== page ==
About 400 people receive bags of food for their families every week at the Osceola Council on Aging, and when its food pantry is bare, they go hungry, agency officials said.
That’s what happened two weeks ago. And it’s why residents, businesses and local government offices are coming to the rescue.
“They’re living hand to mouth and this food is a necessity, said Council Executive Director Wendy Ford. “These are families who are working and still struggling.”
Since early August when the council posted on social media that its shelves were empty, donations of food and money have been pouring in.
“It’s incredible. We cannot believe people have stepped up to this magnitude this quickly,” Ford said. “We’re still picking up food from different places.”
One St. Cloud woman collected seven carts of food from Publix in one afternoon, and another woman from Longwood bought $800 worth of food for the council.
“We bless others with the blessings we receive and so the circle goes around,” Ford said.
The council not only serves Osceola’s elderly population, but also residents of all ages, helping them with everything from food to financial assistance at its offices at 700 Generation Point in Kissimmee.
Among the first groups to organize drop-off sites for food donations was the Kissimmee Downtown Business Association and Kissimmee Main Street. They include Lanier’s Historic Downtown Marketplace, Kissimmee Diner, The Center and Happy Place Yoga.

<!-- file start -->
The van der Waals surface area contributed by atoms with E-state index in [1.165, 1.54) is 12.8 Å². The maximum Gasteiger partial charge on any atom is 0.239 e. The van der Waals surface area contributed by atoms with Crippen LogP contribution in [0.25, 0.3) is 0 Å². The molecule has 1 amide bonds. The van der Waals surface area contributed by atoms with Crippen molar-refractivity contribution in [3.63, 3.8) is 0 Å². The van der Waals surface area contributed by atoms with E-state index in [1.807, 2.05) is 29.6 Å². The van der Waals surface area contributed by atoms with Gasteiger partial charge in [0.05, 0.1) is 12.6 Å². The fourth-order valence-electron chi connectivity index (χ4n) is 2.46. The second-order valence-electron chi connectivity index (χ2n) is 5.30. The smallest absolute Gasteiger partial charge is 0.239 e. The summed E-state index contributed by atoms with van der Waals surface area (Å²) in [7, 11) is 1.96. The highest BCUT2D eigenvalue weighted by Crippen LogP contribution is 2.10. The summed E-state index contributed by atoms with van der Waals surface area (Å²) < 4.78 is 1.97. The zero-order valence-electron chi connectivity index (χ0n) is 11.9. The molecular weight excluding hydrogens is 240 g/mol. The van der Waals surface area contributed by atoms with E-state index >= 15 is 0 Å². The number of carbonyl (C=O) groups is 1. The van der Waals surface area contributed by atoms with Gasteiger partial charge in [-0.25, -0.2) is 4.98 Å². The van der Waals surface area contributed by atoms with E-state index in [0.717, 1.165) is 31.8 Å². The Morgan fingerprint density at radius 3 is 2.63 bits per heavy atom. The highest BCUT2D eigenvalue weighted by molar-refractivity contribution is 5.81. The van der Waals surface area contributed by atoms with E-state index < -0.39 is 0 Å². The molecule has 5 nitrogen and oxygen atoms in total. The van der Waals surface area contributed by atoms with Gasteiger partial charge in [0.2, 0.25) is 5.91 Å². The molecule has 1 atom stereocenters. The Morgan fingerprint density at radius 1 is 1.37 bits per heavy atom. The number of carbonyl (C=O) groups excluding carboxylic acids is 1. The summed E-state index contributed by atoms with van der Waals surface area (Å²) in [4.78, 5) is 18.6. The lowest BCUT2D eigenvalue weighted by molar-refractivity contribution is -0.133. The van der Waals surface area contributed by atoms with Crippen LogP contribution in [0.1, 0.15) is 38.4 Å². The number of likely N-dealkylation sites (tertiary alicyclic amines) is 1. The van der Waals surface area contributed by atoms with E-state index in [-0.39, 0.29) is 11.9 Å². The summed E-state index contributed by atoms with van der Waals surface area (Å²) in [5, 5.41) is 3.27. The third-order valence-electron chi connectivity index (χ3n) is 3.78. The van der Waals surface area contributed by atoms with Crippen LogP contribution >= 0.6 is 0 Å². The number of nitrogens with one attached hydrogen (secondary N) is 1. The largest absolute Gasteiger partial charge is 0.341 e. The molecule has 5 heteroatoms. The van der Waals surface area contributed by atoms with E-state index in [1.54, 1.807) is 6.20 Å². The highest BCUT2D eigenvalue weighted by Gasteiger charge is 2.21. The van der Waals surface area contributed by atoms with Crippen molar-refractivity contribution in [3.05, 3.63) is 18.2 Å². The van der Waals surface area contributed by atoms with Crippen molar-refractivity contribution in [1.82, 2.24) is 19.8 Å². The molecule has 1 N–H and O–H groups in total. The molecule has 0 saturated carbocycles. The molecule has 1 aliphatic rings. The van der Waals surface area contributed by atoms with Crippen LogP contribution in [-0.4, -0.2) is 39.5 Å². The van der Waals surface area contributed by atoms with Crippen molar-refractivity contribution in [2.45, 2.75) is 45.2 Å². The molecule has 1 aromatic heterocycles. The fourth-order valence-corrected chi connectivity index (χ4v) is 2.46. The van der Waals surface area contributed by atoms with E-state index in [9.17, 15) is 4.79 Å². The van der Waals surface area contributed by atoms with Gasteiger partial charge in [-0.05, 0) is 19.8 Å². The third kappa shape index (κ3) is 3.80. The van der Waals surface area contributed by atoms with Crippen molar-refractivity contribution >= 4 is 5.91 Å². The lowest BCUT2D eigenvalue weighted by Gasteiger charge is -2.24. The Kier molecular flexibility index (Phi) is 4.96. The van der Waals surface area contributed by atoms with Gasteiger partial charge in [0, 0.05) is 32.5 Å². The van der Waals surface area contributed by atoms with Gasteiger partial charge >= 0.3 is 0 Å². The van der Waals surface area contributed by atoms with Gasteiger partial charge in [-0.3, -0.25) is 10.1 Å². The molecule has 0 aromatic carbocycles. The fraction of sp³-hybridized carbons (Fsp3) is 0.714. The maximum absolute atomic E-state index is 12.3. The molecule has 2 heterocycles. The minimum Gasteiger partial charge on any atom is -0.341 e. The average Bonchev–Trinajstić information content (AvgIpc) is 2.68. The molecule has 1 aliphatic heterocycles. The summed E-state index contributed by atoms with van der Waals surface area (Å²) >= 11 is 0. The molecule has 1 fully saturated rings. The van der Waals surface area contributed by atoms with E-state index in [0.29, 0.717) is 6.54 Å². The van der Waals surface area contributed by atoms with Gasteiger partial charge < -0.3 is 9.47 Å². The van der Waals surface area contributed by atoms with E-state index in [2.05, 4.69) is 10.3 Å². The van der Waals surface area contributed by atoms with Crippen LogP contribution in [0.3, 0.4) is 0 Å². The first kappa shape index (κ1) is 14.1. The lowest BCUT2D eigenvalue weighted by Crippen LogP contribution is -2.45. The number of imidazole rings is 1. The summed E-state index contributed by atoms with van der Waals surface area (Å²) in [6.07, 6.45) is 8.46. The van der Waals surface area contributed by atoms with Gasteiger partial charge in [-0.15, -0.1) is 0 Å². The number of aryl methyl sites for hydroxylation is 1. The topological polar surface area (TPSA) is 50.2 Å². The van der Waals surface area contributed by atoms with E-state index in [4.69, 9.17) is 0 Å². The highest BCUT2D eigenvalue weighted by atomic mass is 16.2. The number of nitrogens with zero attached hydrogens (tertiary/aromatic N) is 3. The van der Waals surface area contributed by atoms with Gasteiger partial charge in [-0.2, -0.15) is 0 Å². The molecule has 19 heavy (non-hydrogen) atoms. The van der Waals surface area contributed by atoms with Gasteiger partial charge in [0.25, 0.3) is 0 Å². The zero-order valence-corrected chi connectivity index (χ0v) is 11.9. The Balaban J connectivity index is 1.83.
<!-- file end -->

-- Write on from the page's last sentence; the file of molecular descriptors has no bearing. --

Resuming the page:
Jeremy Lanier, who manages his family’s eponymous business, has been collecting donations since the council’s food supplies ran low last May.
He gathers nonperishable foods in a large antique trunk and when it’s full, he delivers it to the council himself.
“I was raised in a faithful family and my belief is that we live very brief lives and have to make the world a better place while we’re here,” said Lanier, who also works as a family support coordinator at the Osceola County Health Department and volunteers with the council.
“The people at the Council on Aging work tirelessly to help seniors and kids in hotels. They serve a vital role in the community,” he said. “It’s nice to know there are people like that doing so much for those in need.”
The Council on Aging is always looking for partners and needs food all year long, Ford said.
“Even when our pantry is full to capacity we can be wiped out quickly,” because the need is so great in Osceola, where four out of every five students gets free or reduced lunch.
“Money is just as important as food donations,” she said. “We know it’s hard for companies and individuals to collect food. But the donations help supplement the pantry and are used to buy more food.”
Want to help?
Non-perishable food or monetary donations can be dropped off at the following locations:
•Osceola Council on Aging, 700 Generation Point, Kissimmee, 407-846-8532
Lanier’s Historic Downtown Marketplace, 108 Broadway, Kissimmee, 407-933-5679
•Kissimmee Diner, 120 Broadway, Suite 103, Kissimmee, 407-777-9767
•Happy Place Yoga, 18 W. Dakin Ave., Kissimmee,
•Kissimmee Main Street, 21 Broadway, Kissimmee,